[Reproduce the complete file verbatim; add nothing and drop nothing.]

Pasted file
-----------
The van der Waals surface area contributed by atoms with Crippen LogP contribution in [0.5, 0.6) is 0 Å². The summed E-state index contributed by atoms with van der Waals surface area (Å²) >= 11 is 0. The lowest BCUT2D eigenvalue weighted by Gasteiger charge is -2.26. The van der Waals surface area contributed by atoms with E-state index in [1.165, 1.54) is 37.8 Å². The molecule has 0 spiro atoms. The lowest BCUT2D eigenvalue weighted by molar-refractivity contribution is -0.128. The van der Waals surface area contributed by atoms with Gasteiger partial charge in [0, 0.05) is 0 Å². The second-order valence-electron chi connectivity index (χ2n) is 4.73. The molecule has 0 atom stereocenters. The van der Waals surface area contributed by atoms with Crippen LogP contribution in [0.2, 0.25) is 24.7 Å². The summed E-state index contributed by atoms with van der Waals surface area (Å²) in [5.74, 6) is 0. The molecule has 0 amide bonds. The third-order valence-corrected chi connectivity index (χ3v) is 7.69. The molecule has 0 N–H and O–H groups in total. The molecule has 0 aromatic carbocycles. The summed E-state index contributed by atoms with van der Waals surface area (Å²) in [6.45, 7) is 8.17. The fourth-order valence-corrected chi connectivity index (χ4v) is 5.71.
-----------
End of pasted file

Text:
The van der Waals surface area contributed by atoms with Crippen LogP contribution in [0.5, 0.6) is 0 Å². The summed E-state index contributed by atoms with van der Waals surface area (Å²) >= 11 is 0. The lowest BCUT2D eigenvalue weighted by Gasteiger charge is -2.26. The van der Waals surface area contributed by atoms with E-state index in [1.165, 1.54) is 37.8 Å². The molecule has 0 spiro atoms. The lowest BCUT2D eigenvalue weighted by molar-refractivity contribution is -0.128. The van der Waals surface area contributed by atoms with Gasteiger partial charge in [0, 0.05) is 0 Å². The second-order valence-electron chi connectivity index (χ2n) is 4.73. The molecule has 0 atom stereocenters. The van der Waals surface area contributed by atoms with Crippen LogP contribution in [0.2, 0.25) is 24.7 Å². The summed E-state index contributed by atoms with van der Waals surface area (Å²) in [5.74, 6) is 0. The molecule has 0 amide bonds. The third-order valence-corrected chi connectivity index (χ3v) is 7.69. The molecule has 0 N–H and O–H groups in total. The molecule has 0 aromatic carbocycles. The summed E-state index contributed by atoms with van der Waals surface area (Å²) in [6.45, 7) is 8.17. The fourth-order valence-corrected chi connectivity index (χ4v) is 5.71.